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RIP Jerry Kiernan

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Comments



  • Mad_maxx wrote: »
    was it Covid 19 ?

    someone told me today that it was ? , could be rubbish

    Not appropriate to speculate. Covid is just one of about a hundred things it could have been.




  • I’ve heard some comparisons to Brolly and Dunphy and Hook

    An insult to Jerry. Those three were deliberately stoking controversy

    Jerry was a straight shooter who spoke what he genuinely believed, and never sought out controversy for the sake of it..




  • Chivito550 wrote: »
    Not appropriate to speculate. Covid is just one of about a hundred things it could have been.


    It's not appropriate to speculate, for sure. But it's a completely appropriate question to ask.

    Jerry was a lifelong athlete who no doubt looked after himself. Out of everyone I've ever seen on TV, he's one of the last I'd expect to die young.

    I would hope whatever happened to Jerry would be made public. If it was Covid it would be useful for many people to hear.




  • It's not appropriate to speculate, for sure. But it's a completely appropriate question to ask.

    Jerry was a lifelong athlete who no doubt looked after himself. Out of everyone I've ever seen on TV, he's one of the last I'd expect to die young.

    I would hope whatever happened to Jerry would be made public.
    Why would you hope that?
    Its a very personal thing and i dont see why it should be appropriate to ask. Its nothing to do with any bar his family




  • Hello everyone,
    I'm Paddy Kiernan - Jerry's son. I just wanted to thank everyone here who expressed a sympathy or shared a story about my dad. It means a huge amount to myself and my family.


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  • Hi Darren,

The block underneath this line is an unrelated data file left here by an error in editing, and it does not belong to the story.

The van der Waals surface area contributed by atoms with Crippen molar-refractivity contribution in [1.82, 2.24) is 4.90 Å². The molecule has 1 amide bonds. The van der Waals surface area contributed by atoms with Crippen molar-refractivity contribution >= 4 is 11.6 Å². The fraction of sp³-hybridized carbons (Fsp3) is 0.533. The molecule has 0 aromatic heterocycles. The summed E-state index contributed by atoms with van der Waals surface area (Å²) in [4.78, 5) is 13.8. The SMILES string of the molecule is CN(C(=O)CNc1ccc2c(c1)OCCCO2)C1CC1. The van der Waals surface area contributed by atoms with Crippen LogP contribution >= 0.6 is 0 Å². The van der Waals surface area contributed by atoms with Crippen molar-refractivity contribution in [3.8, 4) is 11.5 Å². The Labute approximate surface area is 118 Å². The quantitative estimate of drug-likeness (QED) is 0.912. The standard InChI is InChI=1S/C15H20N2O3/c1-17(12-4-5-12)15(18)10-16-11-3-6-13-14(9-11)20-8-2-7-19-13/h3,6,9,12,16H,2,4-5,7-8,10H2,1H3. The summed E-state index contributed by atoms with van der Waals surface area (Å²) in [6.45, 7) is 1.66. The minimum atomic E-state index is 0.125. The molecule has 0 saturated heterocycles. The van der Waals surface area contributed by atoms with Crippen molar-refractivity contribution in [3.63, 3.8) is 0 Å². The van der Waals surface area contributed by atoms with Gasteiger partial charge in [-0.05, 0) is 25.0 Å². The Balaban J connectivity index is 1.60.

I'm Paddy - Jerry's son. I just wanted to thank you for your beautiful post.
    Where to begin…

    22/8/17. The first day I approached Jerry in UCD to join his training group. Everything changed from there.
    I am grateful for every minute of those days to his passing.

    I don’t know what it was about him but he had this aura that attracted people to him. He didn’t care what type of runner you were, how fast you could run, he just liked people who ran. He loved athletics and just wanted to see the sport he loved get the respect and credit it and its athletes deserved.

    During a session he would stand in his corner when we would do laps and laps or whatever the session was and as you came around you would wait for the ‘Very good Darren’ and you would be half way around before you came down of the high.

    I remember so many Tuesdays coming away from UCD absolutely buzzing after a session. Once Jerry gave me an unconditional compliment, I couldn’t wait to get back to my car to send a message to a friend of mine telling him what Jerry said to me. Unconditional compliments were rare, most of his compliments to me had a suffix such as ‘for a GAA player.’ Through his methods, advice and experiences he brought a former GAA player to a 2:43 marathon and proud to call myself an athlete.

    I am no class of runner, but after every race Jerry would expect the first call. I remember a 5 mile race back in Wexford. I rang Jerry leaving the car park. I was close to Bray by the time the phonecall ended. It was only a 30 minute race.
    Also another time after Mallow 10. I rang Jerry and he asked me to compare it to Dungarvan 10. I was hyming and hawing and couldn’t really tell him. So the phonecall ended. 15 minutes later the phone rings back and its Jerry again he had rang one of his international athletes to get there opinion and then he could give me a full debrief.

    This is just his coaching I could fill another post about his own career. Most of the time you would need to drag the information out of him but he stories were worth it. He would always keep us guessing about the session we would do but at 6:25, he would call us in and give us the news of the session and share a story and some great advice. His last words would always be make sure you have enough left to do another one or two at the end. Even with the lockdown his instructions would be you should be able to do another 5 minutes at the end.

    I often asked him about his TV work. The amount of research he did was amazing, he would go through every athlete who qualified for whatever championship he was working on.